Tuesday 3 January 2012

A Tuesday Tale - learning to share

On hindsight, this isn't a tale that I'm very proud of having been involved in - but it was all part of learning to share, and the penalties if you didn't.

A few folk have asked if we had midnight feasts at boarding school - yup, we sure did! Although, with all the outdoor activities and fresh air it was often difficult to remain awake until 'the witching hour'! Electrical appliances in our rooms were on the 'banned' list - but that didn't stop us of course. There were a few travelling irons around plus totally exposed immersion heaters - lethal weapons - but it didn't stop us from trying to make toast by ironing bread snaffled from the dining room (it never worked so don't try it), as well as boiling up water and making up packet soups. In those days they needed a bit of a simmer and a few of us were almost branded when the soup was finally cooked and the 'chef' then charged down the corridor to into one of the wash rooms to plunge the red hot immersion heater into water to stop the veggie bits from sticking and burning! How the staff didn't smell what was going on I don't know!

Although midnight feasts were banned, we were allowed to take some 'tuck' with us at the start of a new term, at half term and sometimes if parents sent parcels from home. Generally there was a week or so's grace to share out your goodies  and, without question, we did share. The rule was that if, for example, you cut an apple up, everyone else got first pick of a wedge so that you didn't take the lion's share.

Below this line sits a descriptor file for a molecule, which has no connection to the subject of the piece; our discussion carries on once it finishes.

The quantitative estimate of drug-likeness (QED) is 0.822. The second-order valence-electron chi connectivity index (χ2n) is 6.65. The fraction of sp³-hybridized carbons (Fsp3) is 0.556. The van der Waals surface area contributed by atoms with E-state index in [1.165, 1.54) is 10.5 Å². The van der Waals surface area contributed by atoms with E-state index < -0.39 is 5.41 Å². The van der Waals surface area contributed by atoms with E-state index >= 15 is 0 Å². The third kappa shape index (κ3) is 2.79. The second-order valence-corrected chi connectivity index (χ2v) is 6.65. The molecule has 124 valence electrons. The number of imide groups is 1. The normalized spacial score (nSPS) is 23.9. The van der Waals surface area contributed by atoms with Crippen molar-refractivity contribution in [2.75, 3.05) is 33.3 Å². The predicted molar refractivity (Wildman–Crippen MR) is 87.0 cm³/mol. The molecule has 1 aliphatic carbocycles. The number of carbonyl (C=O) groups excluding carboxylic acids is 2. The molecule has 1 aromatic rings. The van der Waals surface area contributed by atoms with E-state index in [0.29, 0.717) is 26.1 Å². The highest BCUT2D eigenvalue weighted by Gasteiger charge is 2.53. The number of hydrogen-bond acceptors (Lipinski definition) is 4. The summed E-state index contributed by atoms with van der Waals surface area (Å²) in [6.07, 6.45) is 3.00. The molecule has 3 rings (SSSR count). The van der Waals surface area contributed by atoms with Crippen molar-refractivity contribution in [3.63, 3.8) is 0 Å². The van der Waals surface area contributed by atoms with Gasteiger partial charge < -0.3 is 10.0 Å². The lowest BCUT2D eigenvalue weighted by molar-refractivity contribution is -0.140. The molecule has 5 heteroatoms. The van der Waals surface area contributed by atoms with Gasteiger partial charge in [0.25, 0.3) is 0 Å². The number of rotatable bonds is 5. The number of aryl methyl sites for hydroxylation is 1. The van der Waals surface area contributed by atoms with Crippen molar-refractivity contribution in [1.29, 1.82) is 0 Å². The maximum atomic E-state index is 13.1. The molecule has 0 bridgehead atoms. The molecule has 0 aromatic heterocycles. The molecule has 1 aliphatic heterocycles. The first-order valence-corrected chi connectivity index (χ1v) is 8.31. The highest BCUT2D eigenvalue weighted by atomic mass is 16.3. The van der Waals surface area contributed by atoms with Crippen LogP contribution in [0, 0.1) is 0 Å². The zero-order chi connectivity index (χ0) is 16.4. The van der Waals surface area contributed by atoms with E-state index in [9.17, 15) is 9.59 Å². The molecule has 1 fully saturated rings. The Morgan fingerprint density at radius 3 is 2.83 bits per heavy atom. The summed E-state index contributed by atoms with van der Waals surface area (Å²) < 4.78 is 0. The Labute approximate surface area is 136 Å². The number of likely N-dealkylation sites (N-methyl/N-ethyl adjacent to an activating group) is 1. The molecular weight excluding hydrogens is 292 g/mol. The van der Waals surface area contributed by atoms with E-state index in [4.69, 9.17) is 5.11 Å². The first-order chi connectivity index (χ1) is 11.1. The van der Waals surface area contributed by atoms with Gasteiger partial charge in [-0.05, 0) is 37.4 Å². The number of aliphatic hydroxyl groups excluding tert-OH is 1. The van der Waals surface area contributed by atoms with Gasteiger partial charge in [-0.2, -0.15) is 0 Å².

One particular pupil hadn't totally embraced this 'code of ethics' by any means. Happily taking our offerings but never seeming to have any of her own, we eventually realised that Pauline was 'squirelling' her tuck and quietly sneaking off for her own little 'sugar rush'.

This is the part that makes me feel uncomfortable. We were quite outraged by what we perceived to be greediness and being devious, then one girl eventually found Pauline's box of hidden chocolate bars and sweets underneath a folded pile of clothes in one of the wardrobes. When the coast was clear, a group of us carefully opened each and every chocolate bar and took a big bite out of it before carefully re-wrapping it and replacing the box where it was. At the time, we thought we were sending a clever message to her and of course to accuse any of us as being the perpetrators would mean owning up to hiding tuck away in the first place.

But now, I can't help but wonder why Pauline needed the security of her stash of her own chocolate bars hidden away from the rest of us girls - hopefully the experience didn't damage her for life :( She was a skinny little girl - for all I know she could be the size of a Sumo wrestler by now if she continued scoffing vast quantities of chocolate without sharing!



  1. Morning Di

    Your little tale is brilliant, thanks for sharing it with us.


  2. Little scallywags, the lot of you!

    I wouldn't feel too guilty . . . it's all part of growing up! Lessons to learn etc! Some harder than others!